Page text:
But once the L.A. gallery was fully operational, they had a bit more time to ponder on Hong Kong.
“We had sort of been looking around, not in a rush, and then the Li family approached me at Art Basel in Hong Kong last year,” Wirth said. “In a record time of just three months we renovated the space, which is amazing. It’s a miracle!”
Dealers felt comfortable moving that quickly in part because the architect, William Lim, is a collector, and understands the rhythms of a gallery night stroll from opening to opening. From the ground, an elevator glides northward in the center of the building, journeying up across glass, giving glimpses of each gallery’s show as it passes, a flip through an Instagram slideshow in real life. From the top, one can gallery hop via the staircase, Hong Kong-style. Lim told Indesign Live
that he was inspired by the winding outdoor staircases of the Whitney Museum
’s new building in New York’s Meatpacking District, designed by
Lim also designed the building to accommodate the logistics of mounting ambitious art shows, fixing upon the building’s shaft a high-tech gondola that can hoist up heavy works by crane.
“This gondola system is a very unique feature of the building,” Li said.
That machinery could be pivotal—much of the programming of the galleries is yet to be announced, but after Zwirner opens his relatively easy-to-ship show of
photographs, what’s to stop him from deciding to foist very, very heavy
sidewinders up five floors? After the works by Bradford, Hauser & Wirth will be having a show of works by
, and then
—hypothetically, if they wanted to show one of her gigantic spider sculptures, there are few places in Hong Kong to install them. Hong Kong residents could experience a vastly wider range of art thanks to a gondola.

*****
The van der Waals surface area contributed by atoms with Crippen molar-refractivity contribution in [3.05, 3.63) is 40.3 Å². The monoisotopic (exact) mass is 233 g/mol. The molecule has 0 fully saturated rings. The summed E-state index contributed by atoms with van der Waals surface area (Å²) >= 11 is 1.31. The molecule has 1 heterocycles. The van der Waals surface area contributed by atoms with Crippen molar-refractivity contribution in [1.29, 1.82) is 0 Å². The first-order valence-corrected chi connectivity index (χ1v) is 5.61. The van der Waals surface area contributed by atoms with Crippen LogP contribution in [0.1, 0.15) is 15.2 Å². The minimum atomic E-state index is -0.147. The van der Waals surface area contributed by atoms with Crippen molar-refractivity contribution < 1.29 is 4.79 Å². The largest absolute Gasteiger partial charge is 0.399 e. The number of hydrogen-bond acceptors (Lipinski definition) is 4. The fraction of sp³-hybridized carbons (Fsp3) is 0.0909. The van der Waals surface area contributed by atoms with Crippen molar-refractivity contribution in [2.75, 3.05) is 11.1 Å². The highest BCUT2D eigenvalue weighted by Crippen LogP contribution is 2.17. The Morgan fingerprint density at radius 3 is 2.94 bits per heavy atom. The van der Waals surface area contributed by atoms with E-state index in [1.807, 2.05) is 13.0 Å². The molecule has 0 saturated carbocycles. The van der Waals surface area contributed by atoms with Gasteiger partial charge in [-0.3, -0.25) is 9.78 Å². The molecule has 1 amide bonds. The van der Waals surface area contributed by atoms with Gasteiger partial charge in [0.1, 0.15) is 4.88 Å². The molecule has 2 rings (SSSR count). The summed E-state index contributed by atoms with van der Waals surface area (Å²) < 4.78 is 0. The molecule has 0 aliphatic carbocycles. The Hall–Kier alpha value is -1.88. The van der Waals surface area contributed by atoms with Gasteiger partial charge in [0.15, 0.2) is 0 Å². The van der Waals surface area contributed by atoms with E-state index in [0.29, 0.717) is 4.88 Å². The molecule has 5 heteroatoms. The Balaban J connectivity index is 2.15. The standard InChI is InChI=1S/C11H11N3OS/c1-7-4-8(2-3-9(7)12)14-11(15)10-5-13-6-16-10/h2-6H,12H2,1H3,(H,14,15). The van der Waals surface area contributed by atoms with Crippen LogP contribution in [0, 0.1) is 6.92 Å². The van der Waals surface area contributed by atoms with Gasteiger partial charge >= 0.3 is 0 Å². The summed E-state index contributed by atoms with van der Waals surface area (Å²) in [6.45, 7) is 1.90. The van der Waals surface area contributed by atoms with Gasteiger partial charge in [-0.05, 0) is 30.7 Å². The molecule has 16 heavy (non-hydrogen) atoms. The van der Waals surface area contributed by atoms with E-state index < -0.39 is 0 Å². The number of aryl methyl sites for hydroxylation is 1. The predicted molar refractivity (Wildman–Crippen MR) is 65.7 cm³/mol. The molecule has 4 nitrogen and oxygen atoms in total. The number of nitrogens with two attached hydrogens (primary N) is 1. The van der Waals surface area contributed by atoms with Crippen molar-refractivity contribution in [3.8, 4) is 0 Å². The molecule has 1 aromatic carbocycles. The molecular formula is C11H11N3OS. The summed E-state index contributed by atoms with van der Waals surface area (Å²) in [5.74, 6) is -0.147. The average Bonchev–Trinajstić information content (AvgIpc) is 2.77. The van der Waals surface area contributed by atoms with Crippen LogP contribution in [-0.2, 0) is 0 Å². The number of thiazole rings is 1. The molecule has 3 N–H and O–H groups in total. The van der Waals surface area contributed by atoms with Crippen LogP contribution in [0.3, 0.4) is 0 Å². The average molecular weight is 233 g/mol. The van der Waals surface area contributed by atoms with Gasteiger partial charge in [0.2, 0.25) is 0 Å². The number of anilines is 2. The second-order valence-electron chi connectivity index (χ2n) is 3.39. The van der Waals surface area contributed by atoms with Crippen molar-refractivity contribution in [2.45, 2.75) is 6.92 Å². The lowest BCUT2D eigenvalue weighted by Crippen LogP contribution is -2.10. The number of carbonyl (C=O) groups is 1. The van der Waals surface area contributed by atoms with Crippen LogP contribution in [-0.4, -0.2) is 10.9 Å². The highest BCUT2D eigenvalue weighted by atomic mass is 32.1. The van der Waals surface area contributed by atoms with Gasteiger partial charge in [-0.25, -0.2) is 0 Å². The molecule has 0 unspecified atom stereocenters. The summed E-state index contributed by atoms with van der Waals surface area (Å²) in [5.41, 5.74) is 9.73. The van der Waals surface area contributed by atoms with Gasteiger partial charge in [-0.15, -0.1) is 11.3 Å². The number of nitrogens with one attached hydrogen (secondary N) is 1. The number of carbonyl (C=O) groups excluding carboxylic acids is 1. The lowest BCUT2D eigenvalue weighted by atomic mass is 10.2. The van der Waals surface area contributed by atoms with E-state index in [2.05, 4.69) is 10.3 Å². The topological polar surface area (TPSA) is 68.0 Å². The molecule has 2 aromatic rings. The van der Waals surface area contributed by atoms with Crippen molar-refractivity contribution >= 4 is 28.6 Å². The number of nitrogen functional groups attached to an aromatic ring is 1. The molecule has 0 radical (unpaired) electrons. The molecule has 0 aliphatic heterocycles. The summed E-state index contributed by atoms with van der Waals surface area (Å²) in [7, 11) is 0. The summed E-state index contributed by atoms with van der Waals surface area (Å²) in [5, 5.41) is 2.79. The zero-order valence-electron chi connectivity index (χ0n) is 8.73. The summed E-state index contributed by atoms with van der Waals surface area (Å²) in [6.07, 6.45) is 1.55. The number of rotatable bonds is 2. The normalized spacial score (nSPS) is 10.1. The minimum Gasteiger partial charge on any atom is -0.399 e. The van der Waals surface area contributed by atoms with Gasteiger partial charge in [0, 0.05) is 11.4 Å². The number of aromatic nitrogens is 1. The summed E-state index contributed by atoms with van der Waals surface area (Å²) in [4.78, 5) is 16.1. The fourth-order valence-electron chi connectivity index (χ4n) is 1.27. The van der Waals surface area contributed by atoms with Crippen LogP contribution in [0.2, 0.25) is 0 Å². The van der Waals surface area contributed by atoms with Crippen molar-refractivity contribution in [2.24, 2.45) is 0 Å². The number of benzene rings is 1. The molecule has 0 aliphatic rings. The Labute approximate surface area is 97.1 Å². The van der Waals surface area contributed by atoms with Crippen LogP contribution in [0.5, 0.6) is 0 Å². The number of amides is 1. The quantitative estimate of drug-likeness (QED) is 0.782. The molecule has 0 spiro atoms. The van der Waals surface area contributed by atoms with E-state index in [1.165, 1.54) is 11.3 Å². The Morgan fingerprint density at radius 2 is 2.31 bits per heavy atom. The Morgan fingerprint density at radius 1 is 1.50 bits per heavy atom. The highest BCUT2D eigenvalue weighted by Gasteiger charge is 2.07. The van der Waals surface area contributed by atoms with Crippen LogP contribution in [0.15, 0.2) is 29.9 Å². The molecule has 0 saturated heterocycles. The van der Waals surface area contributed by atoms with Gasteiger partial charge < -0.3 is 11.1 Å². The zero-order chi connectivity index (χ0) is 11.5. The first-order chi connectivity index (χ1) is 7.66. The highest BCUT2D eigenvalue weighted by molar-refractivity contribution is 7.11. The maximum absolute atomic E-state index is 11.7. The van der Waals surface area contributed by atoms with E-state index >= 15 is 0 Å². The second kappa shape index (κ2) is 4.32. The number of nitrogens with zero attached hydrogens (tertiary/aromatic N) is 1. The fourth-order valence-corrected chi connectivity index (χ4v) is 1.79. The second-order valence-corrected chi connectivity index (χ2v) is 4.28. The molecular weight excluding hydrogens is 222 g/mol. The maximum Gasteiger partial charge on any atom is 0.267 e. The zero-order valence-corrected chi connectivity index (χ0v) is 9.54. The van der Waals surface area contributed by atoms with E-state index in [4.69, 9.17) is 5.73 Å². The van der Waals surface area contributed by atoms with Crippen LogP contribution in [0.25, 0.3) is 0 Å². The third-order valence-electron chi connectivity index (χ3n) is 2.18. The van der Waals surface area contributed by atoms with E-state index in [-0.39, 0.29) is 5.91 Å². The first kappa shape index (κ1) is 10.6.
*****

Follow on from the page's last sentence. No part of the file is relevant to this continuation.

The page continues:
The size and technical capacities of the building open up the opportunity for these galleries to go deep into their roster and show artists who haven’t shown anywhere in the Hong Kong market, or in Asia at all.
“When we talk to artists, Asia is on the top of their list,” Wirth said. “They want to have exposure in Asia.”
Despite the developments at H Queen’s, Hong Kong still needs to develop a richer, more multilayered cultural landscape before it can truly be a world-class art power, Lam said. The contemporary art museum M+, which is scheduled to fully open next year, along with a raft of initiatives in the West Kowloon Cultural District, is a step towards bolstering a thriving gallery system.
“When M+ opens, it’ll become the voice of the art world, then we have the chance to compete with the West, and it will inspire other museums to up their standard,” Lam said. “When that’s up, that’s when we can truly compete with the West, but until then—nope!”